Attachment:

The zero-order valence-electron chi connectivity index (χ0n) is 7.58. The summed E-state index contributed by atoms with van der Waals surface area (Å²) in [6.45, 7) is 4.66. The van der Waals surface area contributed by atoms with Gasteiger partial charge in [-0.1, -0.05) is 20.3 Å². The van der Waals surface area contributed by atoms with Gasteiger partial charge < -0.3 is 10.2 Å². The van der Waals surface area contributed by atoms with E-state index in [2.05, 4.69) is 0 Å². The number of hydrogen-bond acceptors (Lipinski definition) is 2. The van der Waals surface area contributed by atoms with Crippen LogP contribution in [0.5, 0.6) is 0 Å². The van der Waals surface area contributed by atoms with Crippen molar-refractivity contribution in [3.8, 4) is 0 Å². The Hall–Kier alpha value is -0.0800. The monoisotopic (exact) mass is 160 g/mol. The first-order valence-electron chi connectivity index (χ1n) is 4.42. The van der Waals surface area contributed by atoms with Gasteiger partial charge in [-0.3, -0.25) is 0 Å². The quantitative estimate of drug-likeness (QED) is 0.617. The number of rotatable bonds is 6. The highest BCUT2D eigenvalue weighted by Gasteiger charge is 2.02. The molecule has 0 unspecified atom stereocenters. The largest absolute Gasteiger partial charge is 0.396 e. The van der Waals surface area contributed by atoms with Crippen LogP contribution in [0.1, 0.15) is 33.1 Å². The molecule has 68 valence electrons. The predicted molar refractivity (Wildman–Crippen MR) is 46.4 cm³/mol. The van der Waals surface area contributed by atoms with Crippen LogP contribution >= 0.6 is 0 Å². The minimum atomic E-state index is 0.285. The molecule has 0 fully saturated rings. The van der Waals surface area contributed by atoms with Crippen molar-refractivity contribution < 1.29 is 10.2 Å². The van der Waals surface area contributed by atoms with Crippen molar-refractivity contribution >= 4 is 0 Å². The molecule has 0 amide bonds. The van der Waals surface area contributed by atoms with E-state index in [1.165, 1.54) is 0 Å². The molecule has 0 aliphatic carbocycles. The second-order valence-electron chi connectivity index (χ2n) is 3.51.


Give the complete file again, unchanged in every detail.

The zero-order valence-electron chi connectivity index (χ0n) is 7.58. The summed E-state index contributed by atoms with van der Waals surface area (Å²) in [6.45, 7) is 4.66. The van der Waals surface area contributed by atoms with Gasteiger partial charge in [-0.1, -0.05) is 20.3 Å². The van der Waals surface area contributed by atoms with Gasteiger partial charge < -0.3 is 10.2 Å². The van der Waals surface area contributed by atoms with E-state index in [2.05, 4.69) is 0 Å². The number of hydrogen-bond acceptors (Lipinski definition) is 2. The van der Waals surface area contributed by atoms with Crippen LogP contribution in [0.5, 0.6) is 0 Å². The van der Waals surface area contributed by atoms with Crippen molar-refractivity contribution in [3.8, 4) is 0 Å². The Hall–Kier alpha value is -0.0800. The monoisotopic (exact) mass is 160 g/mol. The first-order valence-electron chi connectivity index (χ1n) is 4.42. The van der Waals surface area contributed by atoms with Gasteiger partial charge in [-0.3, -0.25) is 0 Å². The quantitative estimate of drug-likeness (QED) is 0.617. The number of rotatable bonds is 6. The highest BCUT2D eigenvalue weighted by Gasteiger charge is 2.02. The molecule has 0 unspecified atom stereocenters. The largest absolute Gasteiger partial charge is 0.396 e. The van der Waals surface area contributed by atoms with Crippen LogP contribution in [0.1, 0.15) is 33.1 Å². The molecule has 68 valence electrons. The predicted molar refractivity (Wildman–Crippen MR) is 46.4 cm³/mol. The van der Waals surface area contributed by atoms with Crippen LogP contribution >= 0.6 is 0 Å². The minimum atomic E-state index is 0.285. The molecule has 0 fully saturated rings. The van der Waals surface area contributed by atoms with Crippen molar-refractivity contribution < 1.29 is 10.2 Å². The van der Waals surface area contributed by atoms with Crippen molar-refractivity contribution >= 4 is 0 Å². The molecule has 0 amide bonds. The van der Waals surface area contributed by atoms with E-state index in [1.165, 1.54) is 0 Å². The molecule has 0 aliphatic carbocycles. The second-order valence-electron chi connectivity index (χ2n) is 3.51.